The Immigration Station at Angel Island
Immigration Station, center, ca. 1930
Angel Island State Park has a rich and fascinating history. One of the most intriguing parts of that history is the Immigration Station that was located at China Cove on the north side of the island.
From 1910 to 1940, the Immigration Station processed nearly a million immigrants from more than 80 countries. Unlike Ellis Island on the East Coast, which welcomed immigrants with “Give me your tired, your poor; your huddled masses yearning to breathe free,” Angel Island Immigration Station was known as “The Guardian of the Western Gate.” It protected against unwelcome immigrants, rather than welcoming all.
Chinese women and children arriving at Angel Island
Approximately 175,000 of those immigrants were from China. Because of the 1882 Chinese Exclusion Act, they were banned from entering the United States unless they could either prove they were United States citizens, or that they had husbands or fathers who were citizens. The Immigration Service detained Chinese immigrants at Angel Island for months or more while their applications and any appeals were considered. The application process included lengthy questioning sessions, in which the detainees had to prove their claims were legitimate.
Detainees stayed in separate men’s and women’s barracks during this long wait. Children under 12 remained with the women. No contact between men and women was allowed until their cases were concluded. One can only imagine the anxiety and heartache of divided families and of all the detainees waiting for the final decision.
Poetry carved into the Immigration Station walls
The first section of Angel Island to become a state park, Ayala Cove on the west side of the island, was turned over to the state in 1954. In 1963 most of the rest of the island became a state park, including the former Immigration Station. California State Parks originally planned to demolish the Immigration Station. But in 1970, Ranger Alexander Weiss discovered Chinese poetry carved into the wooden men’s barracks walls, partially obscured by layers of old paint. This discovery was the impetus for the saving of the Immigration Station and interpretation of its past use. Since that time more poems have been uncovered and translated. Many speak of the longing and frustration felt by the detainees. Poems in other languages have been discovered, too, including Japanese and the Sikh language, highlighting that though 80% of the detainees were Chinese, other non-European nationalities were also detained. (None of these other groups experienced the same length of detention and grueling application process as the Chinese.)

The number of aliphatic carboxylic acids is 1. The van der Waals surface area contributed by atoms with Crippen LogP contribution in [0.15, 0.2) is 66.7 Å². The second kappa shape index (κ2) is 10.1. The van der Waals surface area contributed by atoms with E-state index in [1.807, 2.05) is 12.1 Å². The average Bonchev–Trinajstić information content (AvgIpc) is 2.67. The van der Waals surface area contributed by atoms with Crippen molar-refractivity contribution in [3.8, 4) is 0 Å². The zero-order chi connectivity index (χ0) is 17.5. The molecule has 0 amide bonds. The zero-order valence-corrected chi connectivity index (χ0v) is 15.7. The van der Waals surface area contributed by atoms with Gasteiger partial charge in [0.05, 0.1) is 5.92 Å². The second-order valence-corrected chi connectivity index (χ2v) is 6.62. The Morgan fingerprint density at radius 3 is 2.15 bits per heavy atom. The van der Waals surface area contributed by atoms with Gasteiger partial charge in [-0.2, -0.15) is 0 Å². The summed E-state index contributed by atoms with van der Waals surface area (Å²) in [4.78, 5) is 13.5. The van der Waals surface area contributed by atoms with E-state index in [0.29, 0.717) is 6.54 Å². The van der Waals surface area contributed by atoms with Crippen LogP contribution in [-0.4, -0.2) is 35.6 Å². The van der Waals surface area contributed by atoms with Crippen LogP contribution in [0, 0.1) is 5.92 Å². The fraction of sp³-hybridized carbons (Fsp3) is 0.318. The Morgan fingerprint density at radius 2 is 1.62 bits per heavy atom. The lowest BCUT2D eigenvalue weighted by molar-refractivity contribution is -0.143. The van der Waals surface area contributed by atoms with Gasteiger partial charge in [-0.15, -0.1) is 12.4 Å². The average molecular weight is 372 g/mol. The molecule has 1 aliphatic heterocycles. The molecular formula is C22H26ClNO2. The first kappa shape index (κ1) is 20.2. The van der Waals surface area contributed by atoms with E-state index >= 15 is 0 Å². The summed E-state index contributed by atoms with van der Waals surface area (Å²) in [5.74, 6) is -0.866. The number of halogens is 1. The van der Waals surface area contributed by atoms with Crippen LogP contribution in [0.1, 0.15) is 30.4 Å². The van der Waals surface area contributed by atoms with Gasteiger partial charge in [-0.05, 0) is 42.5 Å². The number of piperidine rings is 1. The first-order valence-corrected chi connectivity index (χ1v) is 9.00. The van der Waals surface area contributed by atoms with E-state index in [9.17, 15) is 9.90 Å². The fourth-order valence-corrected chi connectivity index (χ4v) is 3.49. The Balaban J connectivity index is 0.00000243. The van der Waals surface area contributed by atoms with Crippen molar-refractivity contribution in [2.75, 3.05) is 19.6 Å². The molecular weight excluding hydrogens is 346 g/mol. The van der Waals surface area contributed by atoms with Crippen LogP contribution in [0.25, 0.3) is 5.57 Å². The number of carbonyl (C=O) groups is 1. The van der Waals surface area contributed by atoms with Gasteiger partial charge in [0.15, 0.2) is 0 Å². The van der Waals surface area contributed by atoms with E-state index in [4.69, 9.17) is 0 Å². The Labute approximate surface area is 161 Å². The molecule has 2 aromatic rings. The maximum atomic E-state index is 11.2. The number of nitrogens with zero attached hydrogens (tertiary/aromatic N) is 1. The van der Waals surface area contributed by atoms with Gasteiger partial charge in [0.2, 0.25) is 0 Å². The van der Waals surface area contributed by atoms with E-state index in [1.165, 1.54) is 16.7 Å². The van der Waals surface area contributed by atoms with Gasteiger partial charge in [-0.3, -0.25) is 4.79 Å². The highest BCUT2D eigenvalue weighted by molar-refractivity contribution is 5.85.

The Angel Island Immigration Station is now a National Historic Landmark. Today, visitors can view many poems and read their poignant translations while touring the barracks. Interpretive information throughout the site tells the story of the Chinese and others who passed through the “Guardian of the Western Gate,” some of whom literally left their mark.
For more information on the Chinese poetry, visit the Angel Island Immigration Station Foundationâ€™s Poetry page at http://aiisf.org/education/station-history/poetry
For more information on Angel Island, including visiting the island and touring the Immigration Station, go to http://www.parks.ca.gov/?page_id=468